The universe would be incomplete without man; but it would also be incomplete without the smallest transmicroscopic creature that dwells beyond our conceitful eyes and knowledge… The fearfully good, the orthodox, of this laborious patchwork of modern civilization cry “Heresy” on every one whose sympathies reach a single hair’s breadth beyond the boundary epidermis of our own species. Not content with taking all of earth, they also claim the celestial country as the only ones who possess the kind of souls for which that imponderable empire was planned.
Long before Maya Angelou reminded us that we are creatures “traveling through casual space, past aloof stars, across the way of indifferent suns,” Muir adds:
This star, our own good earth, made many a successful journey around the heavens ere man was made, and whole kingdoms of creatures enjoyed existence and returned to dust ere man appeared to claim them. After human beings have also played their part in Creation’s plan, they too may disappear without any general burning or extraordinary commotion whatever.
However disquieting and corrosive to the human ego such awareness may be, Muir argues that we can never be conscientious citizens of the universe unless we accept this fundamental cosmic reality. In our chronic civilizational denial of it, we are denying nature itself — we are denying, in consequence, our own humanity. A century before the inception of the modern environmental movement, he writes:
No dogma taught by the present civilization seems to form so insuperable an obstacle in the way of a right understanding of the relations which culture sustains to wildness as that which regards the world as made especially for the uses of man. Every animal, plant, and crystal controverts it in the plainest terms. Yet it is taught from century to century as something ever new and precious, and in the resulting darkness the enormous conceit is allowed to go unchallenged.
I have never yet happened upon a trace of evidence that seemed to show that any one animal was ever made for another as much as it was made for itself. Not that Nature manifests any such thing as selfish isolation. In the making of every animal the presence of every other animal has been recognized. Indeed, every atom in creation may be said to be acquainted with and married to every other, but with universal union there is a division sufficient in degree for the purposes of the most intense individuality; no matter, therefore, what may be the note which any creature forms in the song of existence, it is made first for itself, then more and more remotely for all the world and worlds.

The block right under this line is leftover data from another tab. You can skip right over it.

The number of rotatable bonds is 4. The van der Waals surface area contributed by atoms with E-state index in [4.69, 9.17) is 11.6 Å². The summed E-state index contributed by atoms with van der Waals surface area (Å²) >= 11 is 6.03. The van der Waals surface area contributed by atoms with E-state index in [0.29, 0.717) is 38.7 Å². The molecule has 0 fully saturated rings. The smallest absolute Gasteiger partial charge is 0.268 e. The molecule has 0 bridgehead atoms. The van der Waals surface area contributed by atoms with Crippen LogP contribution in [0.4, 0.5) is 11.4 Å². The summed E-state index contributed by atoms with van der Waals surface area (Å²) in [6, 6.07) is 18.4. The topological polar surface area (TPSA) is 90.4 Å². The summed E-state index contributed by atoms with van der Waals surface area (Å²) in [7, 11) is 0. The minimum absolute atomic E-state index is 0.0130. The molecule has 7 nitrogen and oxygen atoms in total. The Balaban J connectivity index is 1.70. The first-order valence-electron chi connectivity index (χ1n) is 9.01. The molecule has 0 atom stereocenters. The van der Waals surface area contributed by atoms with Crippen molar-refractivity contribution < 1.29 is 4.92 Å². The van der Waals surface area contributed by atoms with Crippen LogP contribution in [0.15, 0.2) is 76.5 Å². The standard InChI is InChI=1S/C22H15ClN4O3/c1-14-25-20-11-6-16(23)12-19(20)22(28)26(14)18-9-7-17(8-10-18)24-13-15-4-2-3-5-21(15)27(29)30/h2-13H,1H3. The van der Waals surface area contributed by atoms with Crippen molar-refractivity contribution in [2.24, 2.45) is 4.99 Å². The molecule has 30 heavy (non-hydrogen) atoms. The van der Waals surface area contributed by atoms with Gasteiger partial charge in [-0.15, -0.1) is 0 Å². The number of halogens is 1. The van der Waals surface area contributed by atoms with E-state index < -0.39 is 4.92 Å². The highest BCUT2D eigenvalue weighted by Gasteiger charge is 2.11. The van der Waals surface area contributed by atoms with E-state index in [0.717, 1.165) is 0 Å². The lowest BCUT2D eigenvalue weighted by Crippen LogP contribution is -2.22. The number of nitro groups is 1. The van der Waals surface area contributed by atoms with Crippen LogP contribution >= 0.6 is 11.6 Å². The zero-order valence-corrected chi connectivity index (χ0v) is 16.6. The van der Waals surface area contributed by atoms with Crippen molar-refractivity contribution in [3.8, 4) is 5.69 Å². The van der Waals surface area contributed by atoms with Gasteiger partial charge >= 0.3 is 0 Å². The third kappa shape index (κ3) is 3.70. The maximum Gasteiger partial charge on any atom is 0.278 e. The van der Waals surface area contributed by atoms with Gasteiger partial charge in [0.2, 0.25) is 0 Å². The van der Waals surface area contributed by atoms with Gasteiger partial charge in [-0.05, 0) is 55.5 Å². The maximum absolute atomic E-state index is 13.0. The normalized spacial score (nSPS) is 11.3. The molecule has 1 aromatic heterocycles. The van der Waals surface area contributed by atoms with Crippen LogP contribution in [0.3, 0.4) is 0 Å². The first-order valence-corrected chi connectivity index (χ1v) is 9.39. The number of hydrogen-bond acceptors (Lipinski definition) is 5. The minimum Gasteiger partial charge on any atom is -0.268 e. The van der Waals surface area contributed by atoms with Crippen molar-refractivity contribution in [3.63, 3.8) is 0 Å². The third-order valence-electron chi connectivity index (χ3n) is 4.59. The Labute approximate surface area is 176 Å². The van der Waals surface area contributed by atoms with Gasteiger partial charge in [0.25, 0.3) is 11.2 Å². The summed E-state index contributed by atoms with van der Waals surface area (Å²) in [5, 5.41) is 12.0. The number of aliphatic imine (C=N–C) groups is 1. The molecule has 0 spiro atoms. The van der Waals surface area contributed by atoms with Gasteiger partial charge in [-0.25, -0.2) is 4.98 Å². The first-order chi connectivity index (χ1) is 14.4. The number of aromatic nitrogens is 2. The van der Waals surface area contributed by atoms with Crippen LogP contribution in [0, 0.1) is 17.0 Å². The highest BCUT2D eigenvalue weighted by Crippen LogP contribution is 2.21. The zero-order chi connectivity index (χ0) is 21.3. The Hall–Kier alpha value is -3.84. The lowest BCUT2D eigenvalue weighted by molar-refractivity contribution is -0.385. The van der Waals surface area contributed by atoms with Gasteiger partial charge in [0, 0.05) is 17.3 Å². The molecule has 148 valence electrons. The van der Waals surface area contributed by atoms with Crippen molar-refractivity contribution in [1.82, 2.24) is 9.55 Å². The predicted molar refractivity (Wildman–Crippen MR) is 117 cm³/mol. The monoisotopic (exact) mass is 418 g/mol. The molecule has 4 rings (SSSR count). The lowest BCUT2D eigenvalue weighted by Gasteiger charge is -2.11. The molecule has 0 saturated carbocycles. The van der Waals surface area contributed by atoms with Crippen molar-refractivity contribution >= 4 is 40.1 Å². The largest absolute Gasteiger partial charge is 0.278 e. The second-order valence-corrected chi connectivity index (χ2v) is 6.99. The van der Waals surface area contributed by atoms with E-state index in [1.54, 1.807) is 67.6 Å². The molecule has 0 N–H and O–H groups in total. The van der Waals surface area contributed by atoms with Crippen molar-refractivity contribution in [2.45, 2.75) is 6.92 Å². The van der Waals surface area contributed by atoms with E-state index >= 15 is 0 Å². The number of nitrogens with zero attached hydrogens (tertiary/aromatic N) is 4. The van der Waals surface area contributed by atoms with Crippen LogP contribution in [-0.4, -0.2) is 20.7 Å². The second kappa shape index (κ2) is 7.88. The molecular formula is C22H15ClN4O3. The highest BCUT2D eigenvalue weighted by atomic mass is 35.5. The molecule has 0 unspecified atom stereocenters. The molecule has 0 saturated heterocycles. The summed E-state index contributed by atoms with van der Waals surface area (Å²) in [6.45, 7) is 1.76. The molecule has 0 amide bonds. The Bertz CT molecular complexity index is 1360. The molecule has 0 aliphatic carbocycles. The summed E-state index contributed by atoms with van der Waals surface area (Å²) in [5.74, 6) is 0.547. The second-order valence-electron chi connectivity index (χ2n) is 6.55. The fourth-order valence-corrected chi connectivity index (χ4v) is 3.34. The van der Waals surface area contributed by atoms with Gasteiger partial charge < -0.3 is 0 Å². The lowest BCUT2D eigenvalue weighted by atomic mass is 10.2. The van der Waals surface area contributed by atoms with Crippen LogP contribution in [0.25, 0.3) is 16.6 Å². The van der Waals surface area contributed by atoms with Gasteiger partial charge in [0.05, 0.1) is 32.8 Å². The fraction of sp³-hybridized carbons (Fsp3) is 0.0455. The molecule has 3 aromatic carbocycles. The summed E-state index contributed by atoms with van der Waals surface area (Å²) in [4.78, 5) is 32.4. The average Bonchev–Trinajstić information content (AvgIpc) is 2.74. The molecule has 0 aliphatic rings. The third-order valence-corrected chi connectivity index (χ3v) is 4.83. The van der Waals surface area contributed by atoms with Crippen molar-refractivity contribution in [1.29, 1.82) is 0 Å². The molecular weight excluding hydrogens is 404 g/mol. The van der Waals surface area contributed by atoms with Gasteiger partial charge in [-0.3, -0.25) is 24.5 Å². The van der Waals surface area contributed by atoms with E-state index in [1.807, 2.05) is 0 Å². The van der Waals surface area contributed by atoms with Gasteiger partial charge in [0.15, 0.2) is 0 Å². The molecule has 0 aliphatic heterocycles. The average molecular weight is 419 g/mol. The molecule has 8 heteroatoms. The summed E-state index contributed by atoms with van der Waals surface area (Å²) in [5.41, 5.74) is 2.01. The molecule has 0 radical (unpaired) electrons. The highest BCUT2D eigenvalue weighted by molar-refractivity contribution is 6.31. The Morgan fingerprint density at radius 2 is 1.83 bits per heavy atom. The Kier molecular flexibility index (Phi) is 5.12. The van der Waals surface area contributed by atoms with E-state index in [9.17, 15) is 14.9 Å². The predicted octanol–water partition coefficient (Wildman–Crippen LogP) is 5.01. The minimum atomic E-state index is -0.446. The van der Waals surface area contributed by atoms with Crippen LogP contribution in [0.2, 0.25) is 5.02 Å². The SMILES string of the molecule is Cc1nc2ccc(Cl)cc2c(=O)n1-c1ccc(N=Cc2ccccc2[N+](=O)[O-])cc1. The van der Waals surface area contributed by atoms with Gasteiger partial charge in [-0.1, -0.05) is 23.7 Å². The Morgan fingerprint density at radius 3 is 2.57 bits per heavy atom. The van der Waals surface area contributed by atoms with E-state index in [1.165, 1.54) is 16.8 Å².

This revelatory sense of interconnectedness comes over Muir again a decade later, as he journeys to British Columbia on a steamer in the spring of 1879, experiencing for the first time the otherworldly wonder and might of the open ocean. A century after William Blake saw the universe in a grain of sand, Muir writes:
The scenery of the ocean, however sublime in vast expanse, seems far less beautiful to us dry-shod animals than that of the land seen only in comparatively small patches; but when we contemplate the whole globe as one great dewdrop, striped and dotted with continents and islands, flying through space with other stars all singing and shining together as one, the whole universe appears as an infinite storm of beauty.
More than a century later, Muir’s complete Nature Writings remain a transcendent read. Complement this portion with Loren Eiseley on the relationship between nature and human nature and Terry Tempest Williams — a modern-day spiritual heir of Muir’s — on the wilderness as an antidote to the war within ourselves, the revisit Muir’s British contemporary Richard Jefferies on how nature’s beauty dissolves the boundary between us and the world.